A review of studies in animals showed that homeostatic (i.e., eating because of physical need) and hedonic (eating for pleasure in the absence of need) eating motives overlap but are nonetheless separable. Just as compulsive gamblers or drug-dependent individuals are preoccupied with their habit even when they are not engaging in it, some individuals may experience frequent thoughts, feelings and urges about food in the absence of any short-or long-term energy deficit.
The researchers show how delicious food can itself create powerful motives to keep eating it, much like more traditional addictive substances. In environments where such foods are always available, such motives may continue to manifest themselves in food-related thoughts and urges even when we are away from food.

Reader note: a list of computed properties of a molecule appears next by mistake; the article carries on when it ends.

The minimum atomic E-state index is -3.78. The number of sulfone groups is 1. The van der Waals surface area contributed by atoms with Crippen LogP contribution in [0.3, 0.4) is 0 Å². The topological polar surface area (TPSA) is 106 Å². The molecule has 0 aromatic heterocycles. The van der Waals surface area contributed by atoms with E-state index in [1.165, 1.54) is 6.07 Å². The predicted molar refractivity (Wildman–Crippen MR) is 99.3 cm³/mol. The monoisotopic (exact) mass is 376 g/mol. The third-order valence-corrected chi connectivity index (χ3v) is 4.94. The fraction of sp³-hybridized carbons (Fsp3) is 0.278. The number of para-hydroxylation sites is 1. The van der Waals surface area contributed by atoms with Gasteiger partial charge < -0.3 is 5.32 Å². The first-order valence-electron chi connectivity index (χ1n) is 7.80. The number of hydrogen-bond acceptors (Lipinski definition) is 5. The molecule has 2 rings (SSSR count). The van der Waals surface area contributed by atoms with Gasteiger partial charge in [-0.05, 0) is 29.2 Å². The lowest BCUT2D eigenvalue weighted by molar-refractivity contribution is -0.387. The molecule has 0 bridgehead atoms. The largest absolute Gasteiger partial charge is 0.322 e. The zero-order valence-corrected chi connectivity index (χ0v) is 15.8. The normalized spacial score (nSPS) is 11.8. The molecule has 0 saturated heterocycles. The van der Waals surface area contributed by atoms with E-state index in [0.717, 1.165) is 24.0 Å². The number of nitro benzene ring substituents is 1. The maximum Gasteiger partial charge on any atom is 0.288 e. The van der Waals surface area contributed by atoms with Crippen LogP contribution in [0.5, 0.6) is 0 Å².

The smell of freshly baked doughnuts can entice someone to stop at a bakery and eat the doughnut or the sight of a dessert can attract a person to eat even when physically full after dinner. Once such habits are firmly established, trying to change them may not be a matter of “just saying no;” rather, such discontinuation may produce withdrawal responses not unlike stopping some drugs of abuse.
. . . that threaten you with death?
Avoiding Sweets May Spell A Longer Life, Study In Worms Suggests
Sounds like time for a new hysteria and some crazy laws.